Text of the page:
So, do you want to go back to the fun ride on the carousel?
You can help create that for your child.
1 – Talk about the emotions – both positive and negative
The negative emotions cannot be stored away when they appear. And they will show up sometimes. We cannot control that, and it requires a lot of energy to try.
But if your child can understand and accept why some emotions occur when the letters show up, then they will be able to handle it constructively.
For instance, most children have learned that they should find an adult to ask for help when they feel sad.
In the same way, your child can, with support from you and other adults, move on from situations where their body freezes when they are supposed to read out loud in class. For instance, that could mean being brave enough to say: “I am dyslexic, so I need to practice before I have to read out loud for others.”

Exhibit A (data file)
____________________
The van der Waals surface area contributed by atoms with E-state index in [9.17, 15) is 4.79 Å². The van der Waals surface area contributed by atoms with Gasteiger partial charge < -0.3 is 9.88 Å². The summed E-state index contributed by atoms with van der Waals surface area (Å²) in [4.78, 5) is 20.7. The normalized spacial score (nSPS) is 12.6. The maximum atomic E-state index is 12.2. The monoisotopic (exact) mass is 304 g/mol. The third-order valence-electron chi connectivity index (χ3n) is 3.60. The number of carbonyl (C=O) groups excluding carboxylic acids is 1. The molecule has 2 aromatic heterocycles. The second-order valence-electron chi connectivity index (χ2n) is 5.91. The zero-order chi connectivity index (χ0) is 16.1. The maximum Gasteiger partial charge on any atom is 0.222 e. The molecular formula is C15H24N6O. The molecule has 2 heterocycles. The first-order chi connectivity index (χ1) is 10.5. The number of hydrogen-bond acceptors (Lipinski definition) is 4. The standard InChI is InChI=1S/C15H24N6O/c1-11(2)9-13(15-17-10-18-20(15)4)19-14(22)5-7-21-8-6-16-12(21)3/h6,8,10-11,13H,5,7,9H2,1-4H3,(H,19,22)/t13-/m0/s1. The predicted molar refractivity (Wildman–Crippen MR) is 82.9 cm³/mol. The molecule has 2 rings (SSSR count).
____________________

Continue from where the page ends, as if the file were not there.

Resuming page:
Remember, also, the positive emotions.
They help to strengthen your child’s self-confidence and self-worth.
Those are two crucial things in your child’s life. Both in school, at home, and during free time.
In school, a high degree of self-confidence and self-worth can influence your child’s belief in their abilities.
2 – Create happiness and set demands
Simply put, we learn best in an atmosphere of happiness and relaxation and the right level of demands for our abilities.
If you contribute by having a great outlook whenever you have to do homework, then the carousel is already picking up speed.
Your child is influenced by your mirror neurons. If you are positive and smile a lot, then it will affect your child.
That is really smart.
You may also get this effect during a walk on the street. If you meet someone who smiles, you will also automatically smile back, even if you don’t know the other person.